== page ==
Part 8: Favorite new Outlook 2007 features

Step-by-Step Guide: Test driving Exchange Server 2007 -- part 8 of 9.

There is no way that I can possibly show you everything that's new to Outlook 2007, but I do want to at least show

you a few of my favorite new Microsoft Outlook features.

Aside from the cosmetic changes to the menu bar, the Outlook 2007 interface looks a lot like the Outlook 2003 interface. Outlook 2007 offers the same basic folder structure as its predecessor in the column on the left. The Inbox pane and the preview pane also remain largely unchanged.

Figure 25: This is the new Outlook 2007 interface. Figure 25

The "To-Do Bar"

If you look at the far right side of Figure 25 though, you will notice some sideways text that says "To-Do Bar." If you click the blue arrow just above this text, the bar will expand to reveal a calendar and the day's to-do list.

As you can see in Figure26, Outlook 2007 displays a calendar for the full month, along with today's appointments and today's to-do list.

Figure 26: A calendar and to-do list display alongside your messages.
Figure 26

I absolutely love this new feature because it allows you to see everything you've got going on for the day and your email messages -- without having to switch between views. Of course, if you prefer the old Calendar and Tasks views, those are still available.

Outlook 2007's search feature

My absolute favorite feature in Outlook 2007 is the new search feature. Outlook 2007's search capabilities are nothing short of amazing. If you have ever performed a search on messages in Outlook 2003, you know that you just enter the phrase that you are searching for and then wait for the search to complete.

In Outlook 2007 though, the search interface has been greatly expanded. You can enter search criteria based on any combination of the To, From, or Subject fields of a message, or on the message body.

The neat thing about the new search tool is that the search takes place as you type, and occurrences of the search criteria are highlighted in the message pane.

For example, if you look at Figure 27, you will notice that I entered the word User into the From category. A message from User1 was instantly displayed as I typed, even though I had not typed the 1 yet. Of course, had I typed User2, the message from User1 would disappear from the search results.

Figure 27: The Outlook search feature has been completely overhauled.
Figure 27

I'm sure that this example probably seems a little abstract, so let me give you a real-world example. I am running Outlook 2007 on my production desktop. Yesterday my wife was on the phone to our travel agent. The travel agent asked for a booking number for a cruise booked months ago. I had no idea what the booking number was, but I knew that I had it in an email message from my wife.

I opened Outlook 2007 and typed my wife's name in the From field. Of course, Microsoft Outlook displayed about a billion email messages from her. I then entered the phrase Booking Number into the body field and Outlook 2007 instantly narrowed down the search results and displayed only the message I needed. The entire process was so fast that my wife thought that I had the number in front of me when she asked for it.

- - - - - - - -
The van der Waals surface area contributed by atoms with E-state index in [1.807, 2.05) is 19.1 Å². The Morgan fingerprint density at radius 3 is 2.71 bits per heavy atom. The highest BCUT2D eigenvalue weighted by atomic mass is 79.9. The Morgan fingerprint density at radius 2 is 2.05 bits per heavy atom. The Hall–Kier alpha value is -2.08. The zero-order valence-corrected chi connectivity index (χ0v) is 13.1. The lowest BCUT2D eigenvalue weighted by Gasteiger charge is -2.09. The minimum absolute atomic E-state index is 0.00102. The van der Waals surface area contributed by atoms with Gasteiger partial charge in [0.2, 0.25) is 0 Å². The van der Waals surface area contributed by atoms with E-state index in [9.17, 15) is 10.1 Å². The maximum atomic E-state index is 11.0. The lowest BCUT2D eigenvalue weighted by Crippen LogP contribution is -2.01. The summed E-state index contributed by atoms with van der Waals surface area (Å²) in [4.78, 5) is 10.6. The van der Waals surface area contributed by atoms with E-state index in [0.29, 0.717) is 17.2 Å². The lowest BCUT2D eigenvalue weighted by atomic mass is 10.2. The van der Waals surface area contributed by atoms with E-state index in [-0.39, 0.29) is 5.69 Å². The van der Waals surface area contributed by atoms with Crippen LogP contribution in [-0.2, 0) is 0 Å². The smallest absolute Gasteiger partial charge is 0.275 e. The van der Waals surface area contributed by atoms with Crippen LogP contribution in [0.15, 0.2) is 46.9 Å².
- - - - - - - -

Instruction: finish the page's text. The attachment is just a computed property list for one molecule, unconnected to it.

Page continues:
Outlook 2007's Categories feature

It is now possible to categorize messages by color. In Outlook 2003, you could assign objects to categories and various colored flags to messages. In Outlook 2007, the categories and the colors have been combined.

When you select the Categories command from the Edit menu, you will see a list of categories that looks like the one shown in Figure 28. You can assign a message to the blue category, the red category, etc.

Figure 28: You can assign messages to color-coded categories.
Figure 28

Of course blue, red, and green probably don't mean a lot to you in terms of your messages. The first time that you use a category though, you have the opportunity to rename it. For example, if you look at Figure 29, you will see that the blue category is now business and the red category is now personal. If you look at Figure 30, you will see what it looks like when you apply these categories to messages.

Figure 29: You can customize your color-coded categories.
Figure 29

Figure 30: This is what it looks like when messages are categorized.
Figure 30

Another nice thing about categorizing messages is that you don't have to worry about running out of categories. If the six default categories aren't enough for you, you can create more categories any time you need to.


STEP-BY-STEP GUIDE: TEST DRIVING EXCHANGE SERVER 2007

 Home: Introduction
 Part 1: Exchange Server 2007 installation requirements
 Part 2: The test environment used for this Exchange Server 2007 tutorial
 Part 3: The Exchange Server 2007 installation process
 Part 4: Exchange Server 2007 post-deployment configuration tasks
 Part 5: The Exchange Management Console for Exchange Server 2007
 Part 6: The Exchange Management Shell for Exchange Server 2007
 Part 7: The Outlook 2007 configuration process
 Part 8: Favorite new Outlook 2007 features
 Part 9: Related links on Exchange Server 2007

ABOUT THE AUTHOR:   
Brien M. Posey, MCSE
Brien M. Posey, MCSE, is a Microsoft Most Valuable Professional for his work with Exchange Server, and has previously received Microsoft's MVP award for Windows Server and Internet Information Server (IIS). Brien has served as CIO for a nationwide chain of hospitals and was once responsible for the Department of Information Management at Fort Knox. As a freelance technical writer, Brien has written for Microsoft, TechTarget, CNET, ZDNet, MSD2D, Relevant Technologies and other technology companies. You can visit Brien's personal Web site at http://www.brienposey.com.
This was first published in November 2006

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